Governor Enrique Alfaro this week laid the first stone of a building that will become the new headquarters of the Jalisaco Food Bank, a private initiative financed through the private sector.
The site of the new complex is in an industrial zone of Tlaquepaque, to the south of the Guadalajara metropolitan area.
Thanks to the Food Bank, 25,000 economically challenged families in Jalisco currently receive 50,000 monthly despensas (basic food and supplies parcels), according to Food Bank President José Luis González. This figure will rise to 35,000 families once the first stage of the building is finished, and 125,000 families by the conclusion of the project, he said.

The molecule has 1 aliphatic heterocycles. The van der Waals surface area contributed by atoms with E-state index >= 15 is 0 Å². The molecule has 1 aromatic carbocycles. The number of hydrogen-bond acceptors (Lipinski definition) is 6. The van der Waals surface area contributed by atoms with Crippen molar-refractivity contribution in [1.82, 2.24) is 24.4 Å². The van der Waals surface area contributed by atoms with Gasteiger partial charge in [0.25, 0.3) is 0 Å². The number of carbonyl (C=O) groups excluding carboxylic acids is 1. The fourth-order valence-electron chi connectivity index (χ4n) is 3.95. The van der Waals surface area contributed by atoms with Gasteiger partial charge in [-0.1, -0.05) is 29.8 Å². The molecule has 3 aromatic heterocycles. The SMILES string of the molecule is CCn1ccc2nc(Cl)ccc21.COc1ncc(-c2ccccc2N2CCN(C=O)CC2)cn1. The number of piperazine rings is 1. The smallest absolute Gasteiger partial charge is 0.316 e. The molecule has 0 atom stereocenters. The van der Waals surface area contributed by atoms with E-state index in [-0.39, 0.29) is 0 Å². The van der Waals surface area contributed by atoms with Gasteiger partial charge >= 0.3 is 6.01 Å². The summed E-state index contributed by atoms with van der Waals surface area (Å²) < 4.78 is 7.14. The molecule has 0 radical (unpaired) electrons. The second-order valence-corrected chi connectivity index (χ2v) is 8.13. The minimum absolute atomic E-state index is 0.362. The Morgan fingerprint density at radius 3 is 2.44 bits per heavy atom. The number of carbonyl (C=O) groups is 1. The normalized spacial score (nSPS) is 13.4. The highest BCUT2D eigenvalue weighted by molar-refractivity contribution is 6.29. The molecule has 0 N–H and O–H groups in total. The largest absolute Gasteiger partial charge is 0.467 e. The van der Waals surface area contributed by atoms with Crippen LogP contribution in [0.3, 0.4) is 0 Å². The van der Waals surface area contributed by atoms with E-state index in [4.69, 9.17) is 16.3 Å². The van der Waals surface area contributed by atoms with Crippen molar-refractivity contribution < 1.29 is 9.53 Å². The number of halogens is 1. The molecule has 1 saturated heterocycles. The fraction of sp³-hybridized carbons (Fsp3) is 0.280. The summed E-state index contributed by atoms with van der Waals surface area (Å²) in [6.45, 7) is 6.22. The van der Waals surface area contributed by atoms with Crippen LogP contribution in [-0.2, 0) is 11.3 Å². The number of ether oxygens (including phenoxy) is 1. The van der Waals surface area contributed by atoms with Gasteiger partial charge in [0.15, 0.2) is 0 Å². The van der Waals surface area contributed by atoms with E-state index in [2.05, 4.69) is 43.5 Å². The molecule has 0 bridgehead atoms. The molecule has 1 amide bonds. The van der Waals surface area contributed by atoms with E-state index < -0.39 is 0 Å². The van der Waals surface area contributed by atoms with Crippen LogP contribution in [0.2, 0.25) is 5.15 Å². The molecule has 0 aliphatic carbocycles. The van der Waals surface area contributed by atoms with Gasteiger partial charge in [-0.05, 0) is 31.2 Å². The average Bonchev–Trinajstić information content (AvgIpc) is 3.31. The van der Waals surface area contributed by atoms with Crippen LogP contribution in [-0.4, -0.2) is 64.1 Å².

The Food Bank – the first to be set up in Mexico – services 260 communities in the Guadalajara metropolitan area and 51 in the rest of the state, as well as 122 institutions, including care homes, community dining rooms, rehabilitation centers and children’s homes.
The private sector will fund the new center, with 120 million pesos earmarked in the first stage of the project.
During the pandemic, the Food Bank has been instrumental in the state government’s Jalisco Sin Hambre (Jalisco Without Hunger) emergency program to ensure the wellbeing of citizens most vulnerable to the economic consequences of the crisis.
In his speach, Alfaro said Jalisco is “creating the conditions not only to be the agri-food giant of Mexico, but also a state that truly guarantees food security for the next generations.”